Women for a Healthy Environment's analysis found that about 14 percent of Allegheny County's water systems have lead levels between 10 and 15 ppb. If the proposed revisions to the Lead and Copper Rule move forward, these water systems would be required to replace lead service lines and reduce exposures for consumers.

"There is no safe level of lead in drinking water and this report amplifies the need for health protective action levels," Michelle Naccarati-Chapkis, executive director of Women for a Healthy Environment, told EHN.

"The 14 percent of water systems with levels between 10 and 15 ppb will be required under last year's revised federal Lead and Copper Rule to merely develop inventories and replacement plans for lead service lines," she added. "With implementation of the revised Lead and Copper Rule on pause, we are urging the EPA to strengthen the rule by requiring the replacement of all lead service lines when lead levels exceed 10 ppb."

New funding for solutions

lead in pennsylvania water

Credit: Women for a Healthy Environment

The researchers at Women for a Healthy Environment also gathered data on which water systems have replaced lead lines, and whether they've done partial or full lead line replacements.

Partial line replacements typically only address the portion of water lines beneath a public street or sidewalk but do not address the portion of the lines that go into people's homes. Such replacements can shake loose lead in the sections of pipe that remain, which can temporarily result in significantly higher levels of lead in consumer's drinking water, and does little to protect consumers from lead exposure in the long run.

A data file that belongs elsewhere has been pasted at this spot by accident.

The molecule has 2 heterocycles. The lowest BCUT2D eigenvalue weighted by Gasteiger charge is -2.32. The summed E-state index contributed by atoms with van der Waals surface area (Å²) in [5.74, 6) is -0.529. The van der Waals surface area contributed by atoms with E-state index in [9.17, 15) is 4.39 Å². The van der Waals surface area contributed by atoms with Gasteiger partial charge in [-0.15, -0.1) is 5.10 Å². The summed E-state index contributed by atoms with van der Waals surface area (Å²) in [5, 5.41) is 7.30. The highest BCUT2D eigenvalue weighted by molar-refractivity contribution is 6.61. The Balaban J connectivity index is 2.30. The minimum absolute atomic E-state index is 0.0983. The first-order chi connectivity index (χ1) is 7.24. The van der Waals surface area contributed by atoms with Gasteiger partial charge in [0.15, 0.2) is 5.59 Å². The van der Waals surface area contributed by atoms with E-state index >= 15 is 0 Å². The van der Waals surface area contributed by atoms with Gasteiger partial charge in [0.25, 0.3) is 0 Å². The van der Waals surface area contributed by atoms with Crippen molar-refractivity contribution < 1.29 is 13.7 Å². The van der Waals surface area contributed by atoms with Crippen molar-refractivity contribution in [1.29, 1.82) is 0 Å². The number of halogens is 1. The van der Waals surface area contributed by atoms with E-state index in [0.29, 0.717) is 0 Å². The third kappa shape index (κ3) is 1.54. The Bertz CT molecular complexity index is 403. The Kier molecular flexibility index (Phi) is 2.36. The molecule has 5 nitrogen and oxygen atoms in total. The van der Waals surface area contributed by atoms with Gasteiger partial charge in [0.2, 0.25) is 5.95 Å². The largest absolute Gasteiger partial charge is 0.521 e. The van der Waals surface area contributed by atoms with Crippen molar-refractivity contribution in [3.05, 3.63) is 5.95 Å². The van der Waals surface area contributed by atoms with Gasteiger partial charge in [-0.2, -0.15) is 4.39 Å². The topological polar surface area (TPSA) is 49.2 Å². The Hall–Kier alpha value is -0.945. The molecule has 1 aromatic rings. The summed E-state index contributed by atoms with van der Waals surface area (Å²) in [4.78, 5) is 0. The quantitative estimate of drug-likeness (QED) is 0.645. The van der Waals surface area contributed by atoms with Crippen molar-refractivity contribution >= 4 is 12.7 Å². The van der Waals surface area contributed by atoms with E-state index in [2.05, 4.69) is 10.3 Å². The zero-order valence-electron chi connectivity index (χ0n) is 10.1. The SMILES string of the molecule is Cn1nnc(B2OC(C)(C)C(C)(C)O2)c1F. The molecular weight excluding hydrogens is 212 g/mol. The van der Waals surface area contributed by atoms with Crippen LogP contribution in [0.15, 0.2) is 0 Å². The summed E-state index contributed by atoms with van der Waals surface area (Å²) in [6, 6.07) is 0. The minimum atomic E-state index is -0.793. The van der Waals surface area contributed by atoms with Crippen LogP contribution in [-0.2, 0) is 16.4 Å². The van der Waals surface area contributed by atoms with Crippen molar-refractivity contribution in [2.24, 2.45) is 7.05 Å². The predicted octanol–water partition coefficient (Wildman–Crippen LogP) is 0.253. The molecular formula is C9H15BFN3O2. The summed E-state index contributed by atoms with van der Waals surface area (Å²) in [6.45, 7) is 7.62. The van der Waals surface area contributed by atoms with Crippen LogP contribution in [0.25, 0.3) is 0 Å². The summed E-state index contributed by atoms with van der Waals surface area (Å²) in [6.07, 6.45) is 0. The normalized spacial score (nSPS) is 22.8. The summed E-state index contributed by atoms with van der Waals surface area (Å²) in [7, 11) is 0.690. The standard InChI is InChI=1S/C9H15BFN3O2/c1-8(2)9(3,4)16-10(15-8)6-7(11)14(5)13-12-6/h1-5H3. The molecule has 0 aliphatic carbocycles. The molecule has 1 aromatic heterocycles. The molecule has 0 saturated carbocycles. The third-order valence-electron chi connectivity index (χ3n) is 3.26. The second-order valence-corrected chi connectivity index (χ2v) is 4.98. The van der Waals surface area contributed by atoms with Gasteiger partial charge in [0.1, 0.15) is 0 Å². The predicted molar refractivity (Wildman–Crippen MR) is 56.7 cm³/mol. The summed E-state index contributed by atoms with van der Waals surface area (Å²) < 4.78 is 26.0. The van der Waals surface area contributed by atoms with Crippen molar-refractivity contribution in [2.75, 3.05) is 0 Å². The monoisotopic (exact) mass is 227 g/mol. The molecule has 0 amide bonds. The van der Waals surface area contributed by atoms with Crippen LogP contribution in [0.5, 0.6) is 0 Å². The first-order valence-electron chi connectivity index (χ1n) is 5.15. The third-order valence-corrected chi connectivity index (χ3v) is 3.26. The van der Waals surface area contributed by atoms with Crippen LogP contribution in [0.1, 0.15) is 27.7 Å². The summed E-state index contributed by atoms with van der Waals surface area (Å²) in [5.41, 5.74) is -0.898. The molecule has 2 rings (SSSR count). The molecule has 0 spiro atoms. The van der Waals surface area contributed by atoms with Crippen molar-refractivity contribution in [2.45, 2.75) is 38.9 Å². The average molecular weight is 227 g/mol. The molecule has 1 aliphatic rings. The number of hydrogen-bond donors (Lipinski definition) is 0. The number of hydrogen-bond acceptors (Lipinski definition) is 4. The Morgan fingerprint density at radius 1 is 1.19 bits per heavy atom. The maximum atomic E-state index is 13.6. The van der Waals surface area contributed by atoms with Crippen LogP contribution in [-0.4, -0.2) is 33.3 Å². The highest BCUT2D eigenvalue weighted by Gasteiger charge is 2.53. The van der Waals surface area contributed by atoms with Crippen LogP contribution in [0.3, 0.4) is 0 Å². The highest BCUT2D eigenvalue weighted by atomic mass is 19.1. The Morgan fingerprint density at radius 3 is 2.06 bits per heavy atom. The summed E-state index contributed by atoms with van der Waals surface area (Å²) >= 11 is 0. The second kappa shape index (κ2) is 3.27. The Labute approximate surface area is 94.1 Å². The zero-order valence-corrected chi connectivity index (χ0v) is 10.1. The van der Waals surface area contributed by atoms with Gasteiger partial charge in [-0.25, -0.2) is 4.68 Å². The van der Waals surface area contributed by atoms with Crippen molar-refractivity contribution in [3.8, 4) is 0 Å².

Before 2017, the Municipal Authorities Act of 1945 made it difficult for water systems in Pennsylvania to perform full lead service line replacements because municipalities could only use public funds to replace public sections of service lines. In October 2017 the state legislature passed and signed HB-674, which undoes that requirement and empowers municipal systems across the state to complete full line replacement if the work "will benefit the public health."

Of the 36 systems Women for a Healthy Environment contacted, eight public systems and three private systems reported doing partial line replacements since 2015, while only five reported doing complete line replacements.

Musil noted that many of the water systems in the region—especially smaller systems in lower-income communities—reported being understaffed or not having enough resources to properly manage testing and ensure optimal water quality for consumers on their own.

"As best practices have emerged across the country, and across our region, this points to the need for greater collaboration among water systems," she said.

The report includes a list of grants and loans available to water authorities for complete line replacements.

Pennsylvania Infrastructure Investment Authority, or PennVest, is a state office

that provides grants and loans for infrastructure projects. It's the primary source of support for lead service line replacement in the state of Pennsylvania.

Today, PennVest is expected to announce a new Lead Line Replacement project, which will allocate an additional $90 million for this work in 2021.

Credit: Women for a Healthy Environment

Editor's note: This article has been updated to reflect corrections made by Women for a Healthy Environment to their "Something's in the Water" report. Several charts were amended. The original report stated that these water quality violations had occurred in 2019; it was corrected to reflect that they had actually occurred since 2016.

Banner photo credit: Nenad Stojkovic/flickr

About the author(s):

Kristina Marusic

Kristina covers environmental health and justice issues in Pittsburgh and Western Pennsylvania for Environmental Health News. Her new book, "A New War On Cancer: The Unlikely Heroes Revolutionizing Prevention," uncovers an emerging national movement to prevent cancer by reducing our exposure to cancer-causing chemicals in our everyday lives.